… Read the rest
Marking the sixtieth anniversary of the overthrow of Iranian Prime Minister Mohammad Mosaddeq, the National Security Archive is today posting recently declassified CIA documents on the United States’ role in the controversial operation.
American and British involvement in Mosaddeq’s ouster has long been public knowledge, but today’s posting includes what is believed to be the CIA’s first formal acknowledgement that the agency helped to plan and execute the coup.
The explicit reference to the CIA’s role appears in a copy of an internal history, The Battle for Iran, dating from the mid-1970s. The agency released a heavily excised version of the account in 1981 in response to an ACLU lawsuit, but it blacked out all references to TPAJAX, the code name for the U.S.-led operation. Those references appear in the latest release. Additional CIA materials posted today include working files from Kermit Roosevelt, the senior CIA officer on the ground in Iran during the coup.
Tag Archives | Declassified documents
The BBC’s David Taylor published a great analysis Friday of newly released White House recordings of President Lyndon Johnson. The two biggest revelations: Before the 1968 election, Nixon sabotaged Vietnam peace talks to prolong the war and increase his own presidential prospects; anti-war protesters literally blocked Johnson from the Chicago Democratic National Convention, and consequently from running again.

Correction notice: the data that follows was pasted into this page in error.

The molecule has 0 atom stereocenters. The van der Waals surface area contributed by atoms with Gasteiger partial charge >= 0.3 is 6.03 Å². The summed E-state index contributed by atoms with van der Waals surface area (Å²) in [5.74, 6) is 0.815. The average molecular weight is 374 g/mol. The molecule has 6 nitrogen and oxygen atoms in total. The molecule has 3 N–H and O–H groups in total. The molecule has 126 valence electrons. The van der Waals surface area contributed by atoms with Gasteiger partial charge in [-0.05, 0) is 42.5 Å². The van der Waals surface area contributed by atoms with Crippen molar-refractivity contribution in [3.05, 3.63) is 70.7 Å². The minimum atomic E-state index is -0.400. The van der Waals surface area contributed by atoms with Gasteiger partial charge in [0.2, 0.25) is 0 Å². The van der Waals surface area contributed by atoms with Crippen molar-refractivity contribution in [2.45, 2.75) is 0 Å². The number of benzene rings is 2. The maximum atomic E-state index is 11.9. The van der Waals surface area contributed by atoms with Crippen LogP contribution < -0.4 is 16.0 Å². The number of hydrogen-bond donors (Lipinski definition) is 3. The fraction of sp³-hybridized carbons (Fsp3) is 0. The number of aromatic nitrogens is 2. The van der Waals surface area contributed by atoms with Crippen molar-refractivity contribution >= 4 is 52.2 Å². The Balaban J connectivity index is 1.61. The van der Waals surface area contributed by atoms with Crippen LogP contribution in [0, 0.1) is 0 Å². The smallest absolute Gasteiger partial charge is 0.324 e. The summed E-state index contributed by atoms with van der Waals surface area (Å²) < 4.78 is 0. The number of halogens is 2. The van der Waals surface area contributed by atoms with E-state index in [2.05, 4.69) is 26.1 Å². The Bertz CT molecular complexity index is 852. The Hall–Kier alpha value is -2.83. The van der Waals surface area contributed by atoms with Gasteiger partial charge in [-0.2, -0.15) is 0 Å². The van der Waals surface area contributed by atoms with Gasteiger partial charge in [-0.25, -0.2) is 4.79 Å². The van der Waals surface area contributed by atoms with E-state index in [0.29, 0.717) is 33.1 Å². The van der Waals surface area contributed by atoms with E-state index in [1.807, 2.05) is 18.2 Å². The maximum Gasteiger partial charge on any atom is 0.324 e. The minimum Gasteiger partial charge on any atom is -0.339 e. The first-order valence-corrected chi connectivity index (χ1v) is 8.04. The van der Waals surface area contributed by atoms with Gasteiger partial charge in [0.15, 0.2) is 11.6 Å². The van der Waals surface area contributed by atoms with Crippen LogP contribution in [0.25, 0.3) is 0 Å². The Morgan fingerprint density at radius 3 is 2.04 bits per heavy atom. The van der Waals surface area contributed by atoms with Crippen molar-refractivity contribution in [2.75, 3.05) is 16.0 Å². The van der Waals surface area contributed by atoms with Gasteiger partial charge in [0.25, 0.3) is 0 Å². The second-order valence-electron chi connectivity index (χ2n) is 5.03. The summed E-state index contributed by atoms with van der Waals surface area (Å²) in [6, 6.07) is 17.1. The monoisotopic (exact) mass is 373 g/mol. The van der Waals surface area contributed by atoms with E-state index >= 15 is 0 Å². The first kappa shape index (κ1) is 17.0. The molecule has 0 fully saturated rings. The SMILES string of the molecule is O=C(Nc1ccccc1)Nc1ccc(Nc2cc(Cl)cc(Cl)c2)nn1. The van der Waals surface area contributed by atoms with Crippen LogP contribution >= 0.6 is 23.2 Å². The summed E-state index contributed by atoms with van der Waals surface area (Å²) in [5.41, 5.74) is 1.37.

This story runs off the rails only briefly, when claiming that no president since Nixon has bugged the Oval Office. Obama, for one, is doing it.
Although Johnson learned of Nixon’s treasonous sabotage of Paris peace talks, we know now, the president said nothing.
… Read the rest
In late October 1968 there were major concessions from Hanoi which promised to allow meaningful talks to get underway in Paris – concessions that would justify Johnson calling for a complete bombing halt of North Vietnam. This was exactly what Nixon feared.
[Senior Nixon campaign adviser Anna] Chennault was despatched to the South Vietnamese embassy with a clear message: the South Vietnamese government should withdraw from the talks, refuse to deal with Johnson, and if Nixon was elected, they would get a much better deal.